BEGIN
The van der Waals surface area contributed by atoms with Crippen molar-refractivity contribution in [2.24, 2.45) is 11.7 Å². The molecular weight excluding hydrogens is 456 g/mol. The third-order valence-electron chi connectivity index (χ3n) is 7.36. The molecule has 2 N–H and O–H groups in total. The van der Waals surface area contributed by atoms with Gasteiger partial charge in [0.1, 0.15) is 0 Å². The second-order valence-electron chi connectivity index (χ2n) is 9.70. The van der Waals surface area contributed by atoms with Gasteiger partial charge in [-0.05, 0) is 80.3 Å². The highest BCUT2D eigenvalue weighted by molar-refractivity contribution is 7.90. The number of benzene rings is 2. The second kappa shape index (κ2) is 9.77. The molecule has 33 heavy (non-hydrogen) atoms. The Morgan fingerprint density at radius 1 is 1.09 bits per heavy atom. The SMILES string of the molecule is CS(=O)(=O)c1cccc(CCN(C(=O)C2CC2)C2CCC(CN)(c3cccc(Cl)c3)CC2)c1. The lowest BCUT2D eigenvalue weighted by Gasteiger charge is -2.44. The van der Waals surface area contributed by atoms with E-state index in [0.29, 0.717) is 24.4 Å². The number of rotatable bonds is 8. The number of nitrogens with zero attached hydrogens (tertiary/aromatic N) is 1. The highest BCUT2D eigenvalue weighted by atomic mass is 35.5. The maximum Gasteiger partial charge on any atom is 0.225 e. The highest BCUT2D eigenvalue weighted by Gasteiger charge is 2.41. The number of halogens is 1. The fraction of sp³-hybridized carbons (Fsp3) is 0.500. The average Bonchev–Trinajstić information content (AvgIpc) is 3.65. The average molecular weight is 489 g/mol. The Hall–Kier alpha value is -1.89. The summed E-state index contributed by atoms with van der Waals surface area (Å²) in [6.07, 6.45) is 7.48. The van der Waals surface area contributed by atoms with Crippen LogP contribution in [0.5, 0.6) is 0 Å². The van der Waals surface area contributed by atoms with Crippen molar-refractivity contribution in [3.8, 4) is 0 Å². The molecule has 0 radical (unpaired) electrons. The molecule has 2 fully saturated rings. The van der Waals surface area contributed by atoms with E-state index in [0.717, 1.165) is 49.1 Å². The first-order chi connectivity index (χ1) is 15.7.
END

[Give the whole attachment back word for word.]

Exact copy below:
The van der Waals surface area contributed by atoms with Crippen molar-refractivity contribution in [2.24, 2.45) is 11.7 Å². The molecular weight excluding hydrogens is 456 g/mol. The third-order valence-electron chi connectivity index (χ3n) is 7.36. The molecule has 2 N–H and O–H groups in total. The van der Waals surface area contributed by atoms with Gasteiger partial charge in [0.1, 0.15) is 0 Å². The second-order valence-electron chi connectivity index (χ2n) is 9.70. The van der Waals surface area contributed by atoms with Gasteiger partial charge in [-0.05, 0) is 80.3 Å². The highest BCUT2D eigenvalue weighted by molar-refractivity contribution is 7.90. The number of benzene rings is 2. The second kappa shape index (κ2) is 9.77. The molecule has 33 heavy (non-hydrogen) atoms. The Morgan fingerprint density at radius 1 is 1.09 bits per heavy atom. The SMILES string of the molecule is CS(=O)(=O)c1cccc(CCN(C(=O)C2CC2)C2CCC(CN)(c3cccc(Cl)c3)CC2)c1. The lowest BCUT2D eigenvalue weighted by Gasteiger charge is -2.44. The van der Waals surface area contributed by atoms with E-state index in [0.29, 0.717) is 24.4 Å². The number of rotatable bonds is 8. The number of nitrogens with zero attached hydrogens (tertiary/aromatic N) is 1. The highest BCUT2D eigenvalue weighted by atomic mass is 35.5. The maximum Gasteiger partial charge on any atom is 0.225 e. The highest BCUT2D eigenvalue weighted by Gasteiger charge is 2.41. The number of halogens is 1. The fraction of sp³-hybridized carbons (Fsp3) is 0.500. The average Bonchev–Trinajstić information content (AvgIpc) is 3.65. The average molecular weight is 489 g/mol. The Hall–Kier alpha value is -1.89. The summed E-state index contributed by atoms with van der Waals surface area (Å²) in [6.07, 6.45) is 7.48. The van der Waals surface area contributed by atoms with Crippen LogP contribution in [0.5, 0.6) is 0 Å². The van der Waals surface area contributed by atoms with Crippen molar-refractivity contribution in [3.8, 4) is 0 Å². The molecule has 0 radical (unpaired) electrons. The molecule has 2 fully saturated rings. The van der Waals surface area contributed by atoms with E-state index in [0.717, 1.165) is 49.1 Å². The first-order chi connectivity index (χ1) is 15.7.